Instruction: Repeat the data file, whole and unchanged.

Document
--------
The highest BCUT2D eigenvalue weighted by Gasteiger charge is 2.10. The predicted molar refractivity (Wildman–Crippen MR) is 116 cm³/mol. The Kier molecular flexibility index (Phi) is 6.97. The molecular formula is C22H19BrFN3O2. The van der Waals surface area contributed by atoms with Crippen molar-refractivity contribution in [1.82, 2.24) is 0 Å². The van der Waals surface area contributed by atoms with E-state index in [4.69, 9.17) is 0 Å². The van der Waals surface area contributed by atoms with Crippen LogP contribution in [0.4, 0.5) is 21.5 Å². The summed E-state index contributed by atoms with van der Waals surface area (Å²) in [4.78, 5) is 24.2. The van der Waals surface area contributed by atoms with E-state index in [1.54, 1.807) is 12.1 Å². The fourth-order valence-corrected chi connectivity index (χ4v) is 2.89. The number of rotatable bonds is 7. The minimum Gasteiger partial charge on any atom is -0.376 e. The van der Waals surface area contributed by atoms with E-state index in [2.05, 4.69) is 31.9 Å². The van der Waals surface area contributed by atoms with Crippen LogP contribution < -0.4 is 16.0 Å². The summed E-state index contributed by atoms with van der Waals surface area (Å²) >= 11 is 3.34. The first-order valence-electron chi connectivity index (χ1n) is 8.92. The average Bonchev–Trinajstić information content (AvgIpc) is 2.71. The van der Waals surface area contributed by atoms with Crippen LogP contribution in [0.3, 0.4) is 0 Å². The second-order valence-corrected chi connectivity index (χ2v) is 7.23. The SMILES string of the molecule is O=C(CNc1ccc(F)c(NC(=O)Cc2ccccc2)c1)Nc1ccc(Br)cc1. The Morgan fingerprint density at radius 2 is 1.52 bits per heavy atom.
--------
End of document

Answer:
The highest BCUT2D eigenvalue weighted by Gasteiger charge is 2.10. The predicted molar refractivity (Wildman–Crippen MR) is 116 cm³/mol. The Kier molecular flexibility index (Phi) is 6.97. The molecular formula is C22H19BrFN3O2. The van der Waals surface area contributed by atoms with Crippen molar-refractivity contribution in [1.82, 2.24) is 0 Å². The van der Waals surface area contributed by atoms with E-state index in [4.69, 9.17) is 0 Å². The van der Waals surface area contributed by atoms with Crippen LogP contribution in [0.4, 0.5) is 21.5 Å². The summed E-state index contributed by atoms with van der Waals surface area (Å²) in [4.78, 5) is 24.2. The van der Waals surface area contributed by atoms with E-state index in [1.54, 1.807) is 12.1 Å². The fourth-order valence-corrected chi connectivity index (χ4v) is 2.89. The number of rotatable bonds is 7. The minimum Gasteiger partial charge on any atom is -0.376 e. The van der Waals surface area contributed by atoms with E-state index in [2.05, 4.69) is 31.9 Å². The van der Waals surface area contributed by atoms with Crippen LogP contribution < -0.4 is 16.0 Å². The summed E-state index contributed by atoms with van der Waals surface area (Å²) >= 11 is 3.34. The first-order valence-electron chi connectivity index (χ1n) is 8.92. The average Bonchev–Trinajstić information content (AvgIpc) is 2.71. The van der Waals surface area contributed by atoms with Crippen LogP contribution in [0.3, 0.4) is 0 Å². The second-order valence-corrected chi connectivity index (χ2v) is 7.23. The SMILES string of the molecule is O=C(CNc1ccc(F)c(NC(=O)Cc2ccccc2)c1)Nc1ccc(Br)cc1. The Morgan fingerprint density at radius 2 is 1.52 bits per heavy atom.